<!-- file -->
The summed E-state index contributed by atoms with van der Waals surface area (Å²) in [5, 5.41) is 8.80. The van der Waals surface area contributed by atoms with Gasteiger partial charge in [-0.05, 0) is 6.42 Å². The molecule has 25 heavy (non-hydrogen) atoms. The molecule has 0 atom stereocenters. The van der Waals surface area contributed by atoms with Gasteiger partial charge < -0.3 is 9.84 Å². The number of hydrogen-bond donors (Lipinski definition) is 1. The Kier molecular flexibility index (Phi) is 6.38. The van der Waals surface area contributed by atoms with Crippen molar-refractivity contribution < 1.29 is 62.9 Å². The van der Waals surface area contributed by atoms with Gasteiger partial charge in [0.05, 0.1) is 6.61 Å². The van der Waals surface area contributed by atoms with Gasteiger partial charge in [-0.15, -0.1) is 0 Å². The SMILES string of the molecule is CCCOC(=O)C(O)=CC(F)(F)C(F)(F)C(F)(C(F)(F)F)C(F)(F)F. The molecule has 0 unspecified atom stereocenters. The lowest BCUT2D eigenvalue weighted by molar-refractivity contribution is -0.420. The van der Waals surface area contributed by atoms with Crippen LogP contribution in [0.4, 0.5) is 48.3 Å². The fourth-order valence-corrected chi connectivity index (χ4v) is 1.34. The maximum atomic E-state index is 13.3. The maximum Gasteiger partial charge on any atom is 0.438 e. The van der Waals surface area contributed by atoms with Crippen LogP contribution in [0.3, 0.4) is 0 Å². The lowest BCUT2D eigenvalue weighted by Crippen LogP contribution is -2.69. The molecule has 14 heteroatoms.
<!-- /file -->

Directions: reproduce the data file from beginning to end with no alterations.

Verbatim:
The summed E-state index contributed by atoms with van der Waals surface area (Å²) in [5, 5.41) is 8.80. The van der Waals surface area contributed by atoms with Gasteiger partial charge in [-0.05, 0) is 6.42 Å². The molecule has 25 heavy (non-hydrogen) atoms. The molecule has 0 atom stereocenters. The van der Waals surface area contributed by atoms with Gasteiger partial charge < -0.3 is 9.84 Å². The number of hydrogen-bond donors (Lipinski definition) is 1. The Kier molecular flexibility index (Phi) is 6.38. The van der Waals surface area contributed by atoms with Crippen molar-refractivity contribution < 1.29 is 62.9 Å². The van der Waals surface area contributed by atoms with Gasteiger partial charge in [0.05, 0.1) is 6.61 Å². The van der Waals surface area contributed by atoms with Gasteiger partial charge in [-0.15, -0.1) is 0 Å². The SMILES string of the molecule is CCCOC(=O)C(O)=CC(F)(F)C(F)(F)C(F)(C(F)(F)F)C(F)(F)F. The molecule has 0 unspecified atom stereocenters. The lowest BCUT2D eigenvalue weighted by molar-refractivity contribution is -0.420. The van der Waals surface area contributed by atoms with Crippen LogP contribution in [0.4, 0.5) is 48.3 Å². The fourth-order valence-corrected chi connectivity index (χ4v) is 1.34. The maximum atomic E-state index is 13.3. The maximum Gasteiger partial charge on any atom is 0.438 e. The van der Waals surface area contributed by atoms with Crippen LogP contribution in [0.3, 0.4) is 0 Å². The lowest BCUT2D eigenvalue weighted by Crippen LogP contribution is -2.69. The molecule has 14 heteroatoms.